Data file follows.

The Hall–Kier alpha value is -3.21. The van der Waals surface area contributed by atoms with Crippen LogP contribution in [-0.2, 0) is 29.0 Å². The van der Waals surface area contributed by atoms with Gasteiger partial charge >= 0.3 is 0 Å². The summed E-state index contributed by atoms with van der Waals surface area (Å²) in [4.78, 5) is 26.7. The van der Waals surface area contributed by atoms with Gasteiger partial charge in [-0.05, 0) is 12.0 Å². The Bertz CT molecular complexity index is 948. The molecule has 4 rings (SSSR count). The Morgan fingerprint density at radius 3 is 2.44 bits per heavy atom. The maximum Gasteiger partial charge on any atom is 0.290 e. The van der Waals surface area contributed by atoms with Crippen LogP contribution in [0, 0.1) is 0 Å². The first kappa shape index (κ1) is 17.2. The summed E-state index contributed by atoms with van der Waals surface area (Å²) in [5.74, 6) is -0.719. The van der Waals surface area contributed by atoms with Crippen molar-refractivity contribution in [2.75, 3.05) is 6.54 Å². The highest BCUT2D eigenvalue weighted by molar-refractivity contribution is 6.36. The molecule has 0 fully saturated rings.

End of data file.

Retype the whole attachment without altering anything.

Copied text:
The Hall–Kier alpha value is -3.21. The van der Waals surface area contributed by atoms with Crippen LogP contribution in [-0.2, 0) is 29.0 Å². The van der Waals surface area contributed by atoms with Gasteiger partial charge >= 0.3 is 0 Å². The summed E-state index contributed by atoms with van der Waals surface area (Å²) in [4.78, 5) is 26.7. The van der Waals surface area contributed by atoms with Gasteiger partial charge in [-0.05, 0) is 12.0 Å². The Bertz CT molecular complexity index is 948. The molecule has 4 rings (SSSR count). The Morgan fingerprint density at radius 3 is 2.44 bits per heavy atom. The maximum Gasteiger partial charge on any atom is 0.290 e. The van der Waals surface area contributed by atoms with Crippen LogP contribution in [0, 0.1) is 0 Å². The first kappa shape index (κ1) is 17.2. The summed E-state index contributed by atoms with van der Waals surface area (Å²) in [5.74, 6) is -0.719. The van der Waals surface area contributed by atoms with Crippen molar-refractivity contribution in [2.75, 3.05) is 6.54 Å². The highest BCUT2D eigenvalue weighted by molar-refractivity contribution is 6.36. The molecule has 0 fully saturated rings.